Forum for kitesurfers
- Rare Poster
- Posts: 1
- Joined: Thu Oct 07, 2021 8:07 am
- Kiting since: 2021
- Weight: 76
- Gear: 12 & 9m Naish
- Brand Affiliation: None
Herman wrote: ↑
Mon Aug 23, 2021 6:49 pm
There is no right or wrong answer to your question and what you experience is normal. It is worth noting that what you are trying to do is not much more difficult than walking, it is just that like walking it cannot be done well by conscious thought. Just look at a toddler or somebody who is relearning to walk. It has to be done by training the brain, or the name I despise ~ muscle memory.
The most important thing imho for this brain training is TOK and TOW. There is a glitch with this that you have already discovered, you already have some land TOK but soon as you had power on the water the brain said “tilt!” and probably went partially into survival mode. With more TOW you will become more relaxed and fully functioning; you will then realise that actually the kite is no more difficult to control than a trainer.
What is best to buy depends very much on your local conditions and your commitment and so talk to your local riders. If buying a 5m (6 or 7 if heavy) gives you more TOK, then why not if you have the budget. It will be a lot safer and easier teaching yourself to self launch with an underpowered small kite in a decent breeze, rather than a big kite underpowered because the big kite will fall over, taco and generally misbehave in very light wind. Don’t try to ride with a small kite but a 5-7 would be fine for body dragging in the conditions you describe.
Trouble is everybody is different with different backgrounds of related sports.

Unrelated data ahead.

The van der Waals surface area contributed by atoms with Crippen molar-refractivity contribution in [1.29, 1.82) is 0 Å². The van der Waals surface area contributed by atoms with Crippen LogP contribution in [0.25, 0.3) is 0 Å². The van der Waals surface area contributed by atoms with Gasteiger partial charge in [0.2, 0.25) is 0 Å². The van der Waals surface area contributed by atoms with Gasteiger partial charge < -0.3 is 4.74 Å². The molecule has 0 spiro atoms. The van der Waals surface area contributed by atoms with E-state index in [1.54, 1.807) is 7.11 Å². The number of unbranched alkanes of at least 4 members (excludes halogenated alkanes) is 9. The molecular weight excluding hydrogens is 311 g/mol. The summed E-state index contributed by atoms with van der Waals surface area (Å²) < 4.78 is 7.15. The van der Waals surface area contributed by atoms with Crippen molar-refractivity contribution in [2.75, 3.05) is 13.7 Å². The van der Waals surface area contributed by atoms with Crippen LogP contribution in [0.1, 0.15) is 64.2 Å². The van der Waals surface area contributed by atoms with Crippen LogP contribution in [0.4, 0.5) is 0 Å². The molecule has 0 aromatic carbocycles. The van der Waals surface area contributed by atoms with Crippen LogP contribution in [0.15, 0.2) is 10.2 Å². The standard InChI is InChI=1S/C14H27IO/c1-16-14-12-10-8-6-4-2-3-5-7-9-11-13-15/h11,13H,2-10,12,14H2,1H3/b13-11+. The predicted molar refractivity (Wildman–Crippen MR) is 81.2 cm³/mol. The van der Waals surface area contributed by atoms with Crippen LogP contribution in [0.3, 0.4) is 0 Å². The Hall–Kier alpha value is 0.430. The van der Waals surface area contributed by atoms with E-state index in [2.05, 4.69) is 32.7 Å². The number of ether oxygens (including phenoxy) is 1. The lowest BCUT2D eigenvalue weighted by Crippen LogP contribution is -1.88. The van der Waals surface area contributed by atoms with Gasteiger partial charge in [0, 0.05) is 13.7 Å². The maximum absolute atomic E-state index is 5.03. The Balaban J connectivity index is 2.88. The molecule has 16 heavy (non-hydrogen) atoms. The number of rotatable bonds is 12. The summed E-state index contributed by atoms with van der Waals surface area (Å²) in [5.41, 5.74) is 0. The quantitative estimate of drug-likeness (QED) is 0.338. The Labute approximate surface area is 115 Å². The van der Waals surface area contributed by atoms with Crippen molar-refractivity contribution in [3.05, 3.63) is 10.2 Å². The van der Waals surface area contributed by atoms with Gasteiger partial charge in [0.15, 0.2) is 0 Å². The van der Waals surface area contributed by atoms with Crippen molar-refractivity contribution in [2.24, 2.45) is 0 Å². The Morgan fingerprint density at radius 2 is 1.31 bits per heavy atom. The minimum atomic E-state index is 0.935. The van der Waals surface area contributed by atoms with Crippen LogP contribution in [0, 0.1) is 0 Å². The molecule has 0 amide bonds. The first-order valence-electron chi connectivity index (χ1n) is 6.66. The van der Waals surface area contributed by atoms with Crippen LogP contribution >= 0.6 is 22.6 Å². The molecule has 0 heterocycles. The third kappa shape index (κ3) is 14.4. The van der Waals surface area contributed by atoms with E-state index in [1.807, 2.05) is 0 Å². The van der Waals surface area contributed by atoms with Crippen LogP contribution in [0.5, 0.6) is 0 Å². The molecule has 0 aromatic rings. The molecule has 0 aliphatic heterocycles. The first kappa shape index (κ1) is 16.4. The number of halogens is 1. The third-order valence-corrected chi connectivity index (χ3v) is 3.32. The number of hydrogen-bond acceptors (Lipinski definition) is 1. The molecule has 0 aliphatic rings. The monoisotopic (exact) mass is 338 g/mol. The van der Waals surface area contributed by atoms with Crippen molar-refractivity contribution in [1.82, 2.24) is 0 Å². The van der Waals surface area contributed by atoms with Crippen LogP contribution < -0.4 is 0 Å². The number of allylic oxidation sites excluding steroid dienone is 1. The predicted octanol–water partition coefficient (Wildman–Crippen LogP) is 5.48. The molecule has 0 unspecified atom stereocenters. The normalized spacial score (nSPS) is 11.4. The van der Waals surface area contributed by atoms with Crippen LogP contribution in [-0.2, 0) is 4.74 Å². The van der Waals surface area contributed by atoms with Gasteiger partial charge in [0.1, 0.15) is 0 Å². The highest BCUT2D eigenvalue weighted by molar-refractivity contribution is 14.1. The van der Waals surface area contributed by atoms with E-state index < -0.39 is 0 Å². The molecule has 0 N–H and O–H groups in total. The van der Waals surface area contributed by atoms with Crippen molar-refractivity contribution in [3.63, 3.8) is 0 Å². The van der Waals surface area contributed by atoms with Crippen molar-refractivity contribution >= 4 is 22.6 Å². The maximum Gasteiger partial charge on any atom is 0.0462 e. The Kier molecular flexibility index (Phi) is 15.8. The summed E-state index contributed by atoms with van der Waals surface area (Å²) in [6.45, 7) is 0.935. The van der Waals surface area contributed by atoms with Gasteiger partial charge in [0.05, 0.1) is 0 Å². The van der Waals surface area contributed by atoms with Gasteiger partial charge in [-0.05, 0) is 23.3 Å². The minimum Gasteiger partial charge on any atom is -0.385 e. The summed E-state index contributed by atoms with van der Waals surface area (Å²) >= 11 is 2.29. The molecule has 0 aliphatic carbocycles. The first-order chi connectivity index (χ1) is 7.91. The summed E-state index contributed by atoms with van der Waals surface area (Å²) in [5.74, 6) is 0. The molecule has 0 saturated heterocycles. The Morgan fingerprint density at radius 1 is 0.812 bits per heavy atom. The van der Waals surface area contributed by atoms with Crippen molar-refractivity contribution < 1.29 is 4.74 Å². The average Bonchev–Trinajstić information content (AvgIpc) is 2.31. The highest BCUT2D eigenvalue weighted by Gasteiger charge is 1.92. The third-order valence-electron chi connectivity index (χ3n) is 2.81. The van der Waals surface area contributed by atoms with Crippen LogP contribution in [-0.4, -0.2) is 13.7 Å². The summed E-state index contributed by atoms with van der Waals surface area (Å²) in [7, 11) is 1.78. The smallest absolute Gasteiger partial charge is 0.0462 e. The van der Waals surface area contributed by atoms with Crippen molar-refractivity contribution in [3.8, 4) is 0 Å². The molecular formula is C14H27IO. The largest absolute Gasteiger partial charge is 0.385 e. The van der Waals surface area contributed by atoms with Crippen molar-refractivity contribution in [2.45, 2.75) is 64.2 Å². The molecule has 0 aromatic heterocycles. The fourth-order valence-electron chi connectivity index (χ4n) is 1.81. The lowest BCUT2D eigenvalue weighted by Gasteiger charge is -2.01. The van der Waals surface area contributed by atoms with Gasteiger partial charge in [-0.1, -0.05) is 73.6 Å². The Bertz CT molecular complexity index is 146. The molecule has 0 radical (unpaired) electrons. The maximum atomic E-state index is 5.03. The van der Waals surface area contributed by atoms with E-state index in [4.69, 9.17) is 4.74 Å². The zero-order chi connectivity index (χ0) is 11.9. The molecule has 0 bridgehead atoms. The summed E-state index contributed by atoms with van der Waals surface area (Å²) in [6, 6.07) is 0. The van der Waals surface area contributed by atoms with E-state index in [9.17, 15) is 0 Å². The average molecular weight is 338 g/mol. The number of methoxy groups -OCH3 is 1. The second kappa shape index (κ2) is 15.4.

PS Ask around some old salt may have an old beater 5m tucked away in a shed, get him to demonstrate it for you and it will be a free lesson!
It does not matter how much you do or don’t look at the kite at your stage. Do whatever helps you stay in control, the kite is the priority. But of course with experience you don’t have to look at the kite at all-ish, it’s on the end of the lines and you can just look at the lines or feel the direction of pull.
Superb post, thank you
Many gems on the learning process for us beginners
- Very Frequent Poster
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- Joined: Thu Oct 17, 2002 1:00 am
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I don't get it: I have kited once at Rehoboth Bay in Delaware some years ago. I seem to remember quite shallow water for a considerable distance out - pretty ideal for learning to kite.
As others have said, right conditions & right equipment for the conditions are essential for accelerating the learning process. If you're learning to fly the kite with control & body dragging you don't need that much power. The idea is to learn to control the kite through the power window ... until you no longer drop it all the time. Then you need to deliberately drop it & practice water launching. Once you are competent with those two skills you can think about trying to get on the board ... at which point you will almost certainly start dropping the kite frequently into the water again, so being able to water start pretty consistently is important if you ride out into deeper water.
It will all come with time & practice. I wouldn't bother with a 5m kite at this point, but a 9m would be immediately relevant.
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